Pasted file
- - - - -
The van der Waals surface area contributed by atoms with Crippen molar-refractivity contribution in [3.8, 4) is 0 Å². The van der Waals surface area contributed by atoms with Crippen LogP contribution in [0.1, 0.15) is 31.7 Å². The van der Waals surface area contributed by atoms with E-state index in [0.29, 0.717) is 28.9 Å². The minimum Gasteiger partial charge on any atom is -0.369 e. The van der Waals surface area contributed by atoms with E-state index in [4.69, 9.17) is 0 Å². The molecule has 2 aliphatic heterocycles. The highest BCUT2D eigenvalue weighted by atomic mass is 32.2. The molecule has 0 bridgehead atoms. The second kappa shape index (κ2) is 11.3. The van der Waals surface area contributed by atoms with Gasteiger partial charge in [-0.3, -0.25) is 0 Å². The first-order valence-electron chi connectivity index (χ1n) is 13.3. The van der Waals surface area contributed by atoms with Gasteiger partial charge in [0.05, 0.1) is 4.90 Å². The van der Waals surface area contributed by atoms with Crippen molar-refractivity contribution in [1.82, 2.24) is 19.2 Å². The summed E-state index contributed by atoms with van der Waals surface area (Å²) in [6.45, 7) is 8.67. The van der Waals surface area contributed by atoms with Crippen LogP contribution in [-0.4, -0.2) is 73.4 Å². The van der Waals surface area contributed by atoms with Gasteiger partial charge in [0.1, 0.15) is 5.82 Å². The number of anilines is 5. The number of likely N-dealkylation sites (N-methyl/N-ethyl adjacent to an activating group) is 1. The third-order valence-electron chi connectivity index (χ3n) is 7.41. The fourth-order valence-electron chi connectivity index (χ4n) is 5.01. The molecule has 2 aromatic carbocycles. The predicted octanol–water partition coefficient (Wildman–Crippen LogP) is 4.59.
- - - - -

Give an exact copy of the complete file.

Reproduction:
The van der Waals surface area contributed by atoms with Crippen molar-refractivity contribution in [3.8, 4) is 0 Å². The van der Waals surface area contributed by atoms with Crippen LogP contribution in [0.1, 0.15) is 31.7 Å². The van der Waals surface area contributed by atoms with E-state index in [0.29, 0.717) is 28.9 Å². The minimum Gasteiger partial charge on any atom is -0.369 e. The van der Waals surface area contributed by atoms with E-state index in [4.69, 9.17) is 0 Å². The molecule has 2 aliphatic heterocycles. The highest BCUT2D eigenvalue weighted by atomic mass is 32.2. The molecule has 0 bridgehead atoms. The second kappa shape index (κ2) is 11.3. The van der Waals surface area contributed by atoms with Gasteiger partial charge in [-0.3, -0.25) is 0 Å². The first-order valence-electron chi connectivity index (χ1n) is 13.3. The van der Waals surface area contributed by atoms with Gasteiger partial charge in [0.05, 0.1) is 4.90 Å². The van der Waals surface area contributed by atoms with Crippen molar-refractivity contribution in [1.82, 2.24) is 19.2 Å². The summed E-state index contributed by atoms with van der Waals surface area (Å²) in [6.45, 7) is 8.67. The van der Waals surface area contributed by atoms with Crippen LogP contribution in [-0.4, -0.2) is 73.4 Å². The van der Waals surface area contributed by atoms with Gasteiger partial charge in [0.1, 0.15) is 5.82 Å². The number of anilines is 5. The number of likely N-dealkylation sites (N-methyl/N-ethyl adjacent to an activating group) is 1. The third-order valence-electron chi connectivity index (χ3n) is 7.41. The fourth-order valence-electron chi connectivity index (χ4n) is 5.01. The molecule has 2 aromatic carbocycles. The predicted octanol–water partition coefficient (Wildman–Crippen LogP) is 4.59.